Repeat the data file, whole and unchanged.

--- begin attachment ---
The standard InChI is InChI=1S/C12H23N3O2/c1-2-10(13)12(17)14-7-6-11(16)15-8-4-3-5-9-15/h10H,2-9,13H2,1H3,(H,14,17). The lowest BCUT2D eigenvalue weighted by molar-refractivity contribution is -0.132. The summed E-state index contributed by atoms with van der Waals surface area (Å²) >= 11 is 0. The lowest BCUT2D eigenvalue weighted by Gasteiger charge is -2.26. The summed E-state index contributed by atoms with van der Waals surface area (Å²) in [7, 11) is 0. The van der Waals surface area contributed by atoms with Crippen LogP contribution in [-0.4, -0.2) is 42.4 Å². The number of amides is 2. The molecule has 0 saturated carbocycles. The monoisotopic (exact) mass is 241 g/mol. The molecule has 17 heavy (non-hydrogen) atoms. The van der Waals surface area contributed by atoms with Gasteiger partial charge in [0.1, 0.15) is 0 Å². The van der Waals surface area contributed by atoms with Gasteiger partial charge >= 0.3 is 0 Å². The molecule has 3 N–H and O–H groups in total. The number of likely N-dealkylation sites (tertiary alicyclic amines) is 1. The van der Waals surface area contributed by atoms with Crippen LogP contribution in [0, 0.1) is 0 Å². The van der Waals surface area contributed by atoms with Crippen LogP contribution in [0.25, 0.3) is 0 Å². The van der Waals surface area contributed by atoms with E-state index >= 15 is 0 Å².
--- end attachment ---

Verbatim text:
The standard InChI is InChI=1S/C12H23N3O2/c1-2-10(13)12(17)14-7-6-11(16)15-8-4-3-5-9-15/h10H,2-9,13H2,1H3,(H,14,17). The lowest BCUT2D eigenvalue weighted by molar-refractivity contribution is -0.132. The summed E-state index contributed by atoms with van der Waals surface area (Å²) >= 11 is 0. The lowest BCUT2D eigenvalue weighted by Gasteiger charge is -2.26. The summed E-state index contributed by atoms with van der Waals surface area (Å²) in [7, 11) is 0. The van der Waals surface area contributed by atoms with Crippen LogP contribution in [-0.4, -0.2) is 42.4 Å². The number of amides is 2. The molecule has 0 saturated carbocycles. The monoisotopic (exact) mass is 241 g/mol. The molecule has 17 heavy (non-hydrogen) atoms. The van der Waals surface area contributed by atoms with Gasteiger partial charge in [0.1, 0.15) is 0 Å². The van der Waals surface area contributed by atoms with Gasteiger partial charge >= 0.3 is 0 Å². The molecule has 3 N–H and O–H groups in total. The number of likely N-dealkylation sites (tertiary alicyclic amines) is 1. The van der Waals surface area contributed by atoms with Crippen LogP contribution in [0, 0.1) is 0 Å². The van der Waals surface area contributed by atoms with Crippen LogP contribution in [0.25, 0.3) is 0 Å². The van der Waals surface area contributed by atoms with E-state index >= 15 is 0 Å².